For localized prostate cancer, radiotherapy (RT) is an accepted option for primary (definitive) treatment. Other options include surgery (radical prostatectomy), hormonal treatment, or active surveillance.
In the postoperative setting, RT to the prostate bed is an accepted procedure for individuals with an increased risk of local recurrence, based on three (3) randomized controlled trials that showed a significant increase in biochemical recurrence-free survival. Professional society guidelines have recommended adjuvant RT to individuals with adverse pathologic findings at the time of prostatectomy and salvage RT for individuals with prostate-specific antigen recurrence or local recurrence after prostatectomy in the absence of metastatic disease.
Radiation therapy may be administered externally (i.e., a beam of radiation is directed into the body) or internally (i.e., a radioactive source is placed inside the body, near a tumor). External radiotherapy (RT) techniques include "conventional" or two (2)-dimensional (2D) RT, three (3)-dimensional (3D) conformal RT, and intensity-modulated radiation therapy (IMRT).
Conventional External-Beam Radiotherapy
Methods to plan and deliver RT have evolved that permit more precise targeting of tumors with complex geometries. Conventional 2D treatment planning utilizes X-ray films to guide and position radiation beams. Bony landmarks bones visualized on X-ray are used to locate a tumor and direct the radiation beams. The radiation is typically of uniform intensity.
Three-Dimensional Conformal Radiotherapy
Radiation treatment planning has evolved to use 3D images, usually from computed tomography (CT) scans, to more precisely delineate the boundaries of the tumor and to discriminate tumor tissue from adjacent normal tissue and nearby organs at risk for radiation damage. Three-dimensional conformal RT (3D-CRT) involves initially scanning the individual in the position that will be used for the radiation treatment. The tumor target and surrounding normal organs are then outlined in 3D on the scan. Computer software assists in determining the orientation of radiation beams and the amount of radiation the tumor and normal tissues receive to ensure coverage of the entire tumor in order to minimize radiation exposure for at risk normal tissue and nearby organs. Other imaging techniques and devices such as multi-leaf collimators (MLCs) may be used to "shape" the radiation beams. Methods have also been developed to position the individual and the radiation portal reproducibly for each fraction and to immobilize the individual, thus maintaining consistent beam axes across treatment sessions.
IMRT is the more recent development in external radiation. Treatment planning and delivery are more complex, time-consuming, and labor-intensive for IMRT than for 3D-CRT. Similar to 3D-CRT, the tumor and surrounding normal organs are outlined in 3D by a scan and multiple radiation beams are positioned around the individual for radiation delivery. In IMRT, radiation beams are divided into a grid-like pattern, separating a single beam into many smaller "beamlets". Specialized computer software allows for "inverse" treatment planning. The radiation oncologist delineates the target on each slice of a CT scan and specifies the target's prescribed radiation dose, acceptable limits of dose heterogeneity within the target volume, adjacent normal tissue volumes to avoid, and acceptable dose limits within the normal tissues. Based on these parameters and a digitally reconstructed radiographic image of the tumor, surrounding tissues, and organs at risk, computer software optimizes the location, shape, and intensities of the beam ports to achieve the treatment plan's goals.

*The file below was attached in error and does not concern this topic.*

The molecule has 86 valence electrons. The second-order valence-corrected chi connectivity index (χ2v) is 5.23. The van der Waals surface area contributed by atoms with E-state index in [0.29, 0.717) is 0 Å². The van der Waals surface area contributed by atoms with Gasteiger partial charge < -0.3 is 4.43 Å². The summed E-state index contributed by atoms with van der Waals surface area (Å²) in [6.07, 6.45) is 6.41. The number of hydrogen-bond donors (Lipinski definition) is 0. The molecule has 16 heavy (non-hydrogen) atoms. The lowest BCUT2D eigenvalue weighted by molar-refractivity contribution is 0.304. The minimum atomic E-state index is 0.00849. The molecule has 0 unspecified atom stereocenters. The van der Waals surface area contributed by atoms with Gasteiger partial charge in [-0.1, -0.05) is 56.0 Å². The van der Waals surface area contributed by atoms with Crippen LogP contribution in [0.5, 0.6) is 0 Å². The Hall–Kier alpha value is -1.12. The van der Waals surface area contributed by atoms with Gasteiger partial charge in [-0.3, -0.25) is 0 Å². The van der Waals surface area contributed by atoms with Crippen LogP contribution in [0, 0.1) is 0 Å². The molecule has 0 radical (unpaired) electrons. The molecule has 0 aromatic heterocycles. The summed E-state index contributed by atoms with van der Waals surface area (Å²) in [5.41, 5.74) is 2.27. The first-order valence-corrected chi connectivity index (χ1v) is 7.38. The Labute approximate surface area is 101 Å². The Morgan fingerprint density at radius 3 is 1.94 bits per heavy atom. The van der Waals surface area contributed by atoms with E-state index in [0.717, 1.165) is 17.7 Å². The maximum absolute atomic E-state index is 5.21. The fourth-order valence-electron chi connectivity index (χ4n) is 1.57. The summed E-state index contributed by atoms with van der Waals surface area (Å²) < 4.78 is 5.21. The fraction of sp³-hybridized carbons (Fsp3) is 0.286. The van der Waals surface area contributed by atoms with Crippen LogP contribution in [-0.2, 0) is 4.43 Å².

Summary of Evidence
For individuals who have localized prostate cancer and are undergoing definitive RT who received IMRT, the evidence includes several prospective comparative studies, retrospective studies, and systematic reviews. Relevant outcomes are overall survival (OS), disease-free survival (DFS), disease specific survival, quality of life, and treatment-related morbidity. Although there are few prospective comparative trials, the evidence has generally shown that IMRT provides survival outcomes similar to 3-dimensional conformal radiotherapy (3D-CRT) while reducing gastrointestinal (GI) and genitourinary (GU) toxicity. These findings are supported by treatment planning studies, which have predicted that IMRT improves target volume coverage and sparing of adjacent organs compared with 3D-CRT. A reduction in clinically significant complications of RT is likely to improve the quality of life for treated patients. The evidence is sufficient to determine that the technology results in an improvement in the net health outcome.
For individuals who have prostate cancer and are undergoing RT after prostatectomy who receive IMRT, the evidence includes retrospective comparative studies, single-arm phase two (2) trials, and systematic reviews. Relevant outcomes are OS, DFS, disease specific survival, quality of life, and treatment-related morbidity. Although the comparative studies are primarily retrospective, the evidence has generally shown that IMRT compared favorably to 3D-CRT with regard to GI and GU toxicity. Notably, a retrospective comparative study found a significant reduction in acute upper GI toxicity with IMRT compared with 3D-CRT, mainly due to better bowel sparing with IMRT. Another retrospective comparative study found a reduction in GU toxicity. A reduction in clinically significant complications of RT is likely to improve the quality of life for treated individuals. The evidence is sufficient to determine that the technology results in an improvement in the net health outcome.